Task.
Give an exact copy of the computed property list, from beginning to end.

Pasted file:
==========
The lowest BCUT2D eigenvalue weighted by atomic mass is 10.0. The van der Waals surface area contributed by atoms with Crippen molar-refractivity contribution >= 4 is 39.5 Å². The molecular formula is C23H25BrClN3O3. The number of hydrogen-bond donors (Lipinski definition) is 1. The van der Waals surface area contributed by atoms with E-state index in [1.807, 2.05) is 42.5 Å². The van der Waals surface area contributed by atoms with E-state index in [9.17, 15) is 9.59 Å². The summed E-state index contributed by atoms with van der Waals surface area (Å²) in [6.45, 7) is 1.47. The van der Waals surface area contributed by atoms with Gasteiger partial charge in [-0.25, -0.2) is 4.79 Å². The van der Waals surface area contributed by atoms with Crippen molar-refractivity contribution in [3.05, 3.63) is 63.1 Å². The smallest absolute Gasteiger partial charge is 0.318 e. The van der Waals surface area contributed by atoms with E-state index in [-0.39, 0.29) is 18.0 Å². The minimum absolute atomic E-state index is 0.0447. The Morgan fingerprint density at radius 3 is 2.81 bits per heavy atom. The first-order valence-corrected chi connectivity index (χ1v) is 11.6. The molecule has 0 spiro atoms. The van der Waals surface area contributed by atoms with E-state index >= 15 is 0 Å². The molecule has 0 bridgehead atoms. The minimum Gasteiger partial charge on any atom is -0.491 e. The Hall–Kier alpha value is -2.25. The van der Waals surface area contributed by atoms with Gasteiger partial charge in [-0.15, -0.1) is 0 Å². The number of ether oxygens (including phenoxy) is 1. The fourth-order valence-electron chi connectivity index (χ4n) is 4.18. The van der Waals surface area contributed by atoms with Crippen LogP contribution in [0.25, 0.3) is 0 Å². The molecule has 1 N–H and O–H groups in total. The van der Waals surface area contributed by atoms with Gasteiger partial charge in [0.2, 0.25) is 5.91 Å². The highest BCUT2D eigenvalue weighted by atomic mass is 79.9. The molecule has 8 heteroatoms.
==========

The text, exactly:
The lowest BCUT2D eigenvalue weighted by atomic mass is 10.0. The van der Waals surface area contributed by atoms with Crippen molar-refractivity contribution >= 4 is 39.5 Å². The molecular formula is C23H25BrClN3O3. The number of hydrogen-bond donors (Lipinski definition) is 1. The van der Waals surface area contributed by atoms with E-state index in [1.807, 2.05) is 42.5 Å². The van der Waals surface area contributed by atoms with E-state index in [9.17, 15) is 9.59 Å². The summed E-state index contributed by atoms with van der Waals surface area (Å²) in [6.45, 7) is 1.47. The van der Waals surface area contributed by atoms with Gasteiger partial charge in [-0.25, -0.2) is 4.79 Å². The van der Waals surface area contributed by atoms with Crippen molar-refractivity contribution in [3.05, 3.63) is 63.1 Å². The smallest absolute Gasteiger partial charge is 0.318 e. The van der Waals surface area contributed by atoms with E-state index in [-0.39, 0.29) is 18.0 Å². The minimum absolute atomic E-state index is 0.0447. The Morgan fingerprint density at radius 3 is 2.81 bits per heavy atom. The first-order valence-corrected chi connectivity index (χ1v) is 11.6. The molecule has 0 spiro atoms. The van der Waals surface area contributed by atoms with E-state index >= 15 is 0 Å². The molecule has 0 bridgehead atoms. The minimum Gasteiger partial charge on any atom is -0.491 e. The Hall–Kier alpha value is -2.25. The van der Waals surface area contributed by atoms with Gasteiger partial charge in [-0.15, -0.1) is 0 Å². The number of ether oxygens (including phenoxy) is 1. The fourth-order valence-electron chi connectivity index (χ4n) is 4.18. The van der Waals surface area contributed by atoms with Crippen LogP contribution in [0.25, 0.3) is 0 Å². The molecule has 1 N–H and O–H groups in total. The van der Waals surface area contributed by atoms with Gasteiger partial charge in [0.2, 0.25) is 5.91 Å². The highest BCUT2D eigenvalue weighted by atomic mass is 79.9. The molecule has 8 heteroatoms.